Over time, certain varieties of hops are grouped together. Noble hops are a group of hops that have been used in beer for a very long time and they are all grown in continental Europe. Another hop group, which is much newer, is the Three Cs. These are American hops that all have names that start with the letter “C” and have come to define ales brewed in this country. (Some sources now extend the group to more than just 3….but we’ll get to that.)
The first “C” hop to be examined is Centennial Hops.
Origin: USA. It was bred in 1974 (known as CFJ90) and released to the public in 1990. It is a cross between many different varieties including:
- Brewers Gold
- East Kent Golding
Aroma: Pungent. Citrus-Like. Floral but not as floral as Cascade. More bitter than Cascade though.
Alpha Acid: 9% to 12%
Typical Usage: Some sources stated bitterness; other sources stated aroma/finishing hop. I think Centennial is one of those great dual purpose hops.
Beer Styles: It is a defining hop variety in American pale ales and IPA styles. Some sources stated that they would work well in darker ales too.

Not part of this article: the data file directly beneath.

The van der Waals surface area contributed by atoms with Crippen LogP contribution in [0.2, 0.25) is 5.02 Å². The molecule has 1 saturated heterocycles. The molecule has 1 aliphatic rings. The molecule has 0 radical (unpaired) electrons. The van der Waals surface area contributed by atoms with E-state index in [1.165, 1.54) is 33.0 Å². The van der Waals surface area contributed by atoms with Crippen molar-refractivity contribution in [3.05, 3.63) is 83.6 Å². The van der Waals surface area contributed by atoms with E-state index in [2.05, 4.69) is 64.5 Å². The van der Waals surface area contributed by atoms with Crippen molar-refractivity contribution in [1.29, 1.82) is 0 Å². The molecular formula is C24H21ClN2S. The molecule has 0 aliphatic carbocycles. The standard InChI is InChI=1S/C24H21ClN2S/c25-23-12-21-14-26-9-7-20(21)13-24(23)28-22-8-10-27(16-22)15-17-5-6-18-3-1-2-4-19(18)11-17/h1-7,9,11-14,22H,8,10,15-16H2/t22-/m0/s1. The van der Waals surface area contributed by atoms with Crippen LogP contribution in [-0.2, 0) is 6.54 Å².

Personally, from my experience, Centennial hops are definitely more bitter tasting than Cascade hops. They may be better for use early in the boil and in small quantities. If you put a large quantity in the middle of the boil, you’ll get plenty of bitterness from the hops and not as much fruity/floral taste and aroma as you would from Cascade. Experiment with this hop to see how it fits your tastes. In my experience, I was happier with beer where I used them early in the boil right at the sixty minute mark rather than in the middle – around the 30 minute mark.
Other 3 “C” hops:
I really like your hop profile pages and keep coming back to them for hop profiles 🙂
Sweet. We’ll keep writing them up.
Centennials and Cascades? Be still my heart.
Thanks for the plants.
Thanks for the comment!